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Restrictions on the European coronavirus appear to be working, says the WHO, as cases in the United States rise



LONDON – Restrictions on coronavirus blocking in Europe seem to be paying off, with the decline in new weekly cases, the World Health Organization said, offering a glimmer of hope before Christmas as cases rise in the United States.

Restrictions, from closing schools and shops to limited social interactions, have led to a slight reduction in new Covid-19 cases per week from 2 million to 1.8 million in the past two weeks, the WHO said.

“It’s a small signal, but it’s still a signal,” WHO Regional Director for Europe Hans Kluge said in a statement Thursday.

He said future blockages were “avoidable”

; if more people wore masks and used contact tracking technology.

It also gave a glimmer of hope for those who plan to spend the Christmas holiday season with loved ones.

“I firmly believe that there is more hope in front of us than despair behind us,” he said. Adding, “It’s going to be a different Christmas, but that doesn’t mean it can’t be merry.”

In total, Europe has registered 15.9 million cases of Covid-19 and just over 359,000 deaths, according to the WHO, which represents 28 percent of global cases.

But the continent is certainly not out of the woods, with everyone dying every 17 seconds from Covid-19, he said. Intensive care units, especially in France and Switzerland, are almost full.

In Britain, which has the highest number of coronavirus deaths in Europe, Britain is in the middle of a second national blockade, but “there are encouraging signs that the number of cases is starting to level off,” Health Minister Matt Hancock said on Friday. “The lock we introduced earlier this month works.”

In France, where people have to stay at home, except to buy basic goods or exercise for an hour a day, there are signs that the national lock is working.

Health ministry data found 21,150 new cases of coronavirus on Thursday from 28,383 on Wednesday, while pressure on the hospital system is also easing. The total number of confirmed cases of French coronavirus is currently over 2 million.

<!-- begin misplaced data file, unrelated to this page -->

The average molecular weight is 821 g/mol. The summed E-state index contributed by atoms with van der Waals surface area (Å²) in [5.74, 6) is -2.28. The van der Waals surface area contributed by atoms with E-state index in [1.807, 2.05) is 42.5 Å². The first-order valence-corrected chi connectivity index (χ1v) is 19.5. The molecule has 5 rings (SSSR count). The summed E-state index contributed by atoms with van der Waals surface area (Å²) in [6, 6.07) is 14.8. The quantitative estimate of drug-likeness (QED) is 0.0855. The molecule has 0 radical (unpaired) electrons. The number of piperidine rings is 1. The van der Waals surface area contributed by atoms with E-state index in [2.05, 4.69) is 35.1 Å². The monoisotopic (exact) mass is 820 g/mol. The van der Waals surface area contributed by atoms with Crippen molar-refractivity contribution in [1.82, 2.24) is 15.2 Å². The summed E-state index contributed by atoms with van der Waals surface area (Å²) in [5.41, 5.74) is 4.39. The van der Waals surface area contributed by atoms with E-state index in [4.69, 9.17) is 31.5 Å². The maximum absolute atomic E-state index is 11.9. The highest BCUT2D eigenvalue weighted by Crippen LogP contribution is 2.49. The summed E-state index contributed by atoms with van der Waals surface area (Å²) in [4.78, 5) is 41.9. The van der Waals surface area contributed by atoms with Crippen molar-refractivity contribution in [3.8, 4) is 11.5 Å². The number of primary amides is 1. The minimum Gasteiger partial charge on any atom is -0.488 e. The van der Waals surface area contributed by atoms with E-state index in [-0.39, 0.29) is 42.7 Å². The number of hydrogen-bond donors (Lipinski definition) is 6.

“The virus is circulating less than before the blockade. We must not give up our efforts,” French Health Minister Olivier Veran told a news conference on Thursday.

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The slight improvement in Europe comes as cases in the United States continue to rise – 11,774,814 cases have been confirmed along with 253,337 deaths, according to NBC News, both the highest in the world.

On Thursday, the Centers for Disease Control and Prevention urged Americans not to travel during Thanksgiving next week to curb the spread of the virus.

“We are concerned about the exponential increase in cases, hospitalizations and deaths,” said CDC official Henry Walk.

California Gov. Gavin Newsum ordered a stay at home and an evening class for social gatherings and other non-essential activities on Thursday to curb the alarming rise in infections. While a similar evening order from 10 p.m. to 5 p.m. was issued Thursday in Ohio and will remain in effect for the next 21 days, Republican Gov. Mike DeWine announced separately.

The state school system in New York, the largest in the country, has suspended classroom classes due to rising levels of infection, which has caused some embarrassment among parents as Mayor Bill de Blasio said the measures were necessary and temporary.

A Covid-19 swab was taken from a man at the coronavirus testing center at the Church of San Severo Fuori le Mura in Naples, Italy. Ciro De Luca / Reuters

Encouraging news of vaccine breakthroughs from drugmakers Pfizer and Moderna, each showing more than 90 percent effectiveness this week, has cheered many.

“Although vaccines will not stop Covid-19 completely,” Kluge told the WHO, “they represent great hope in the war against the virus.”

Reuters contributed to this report.




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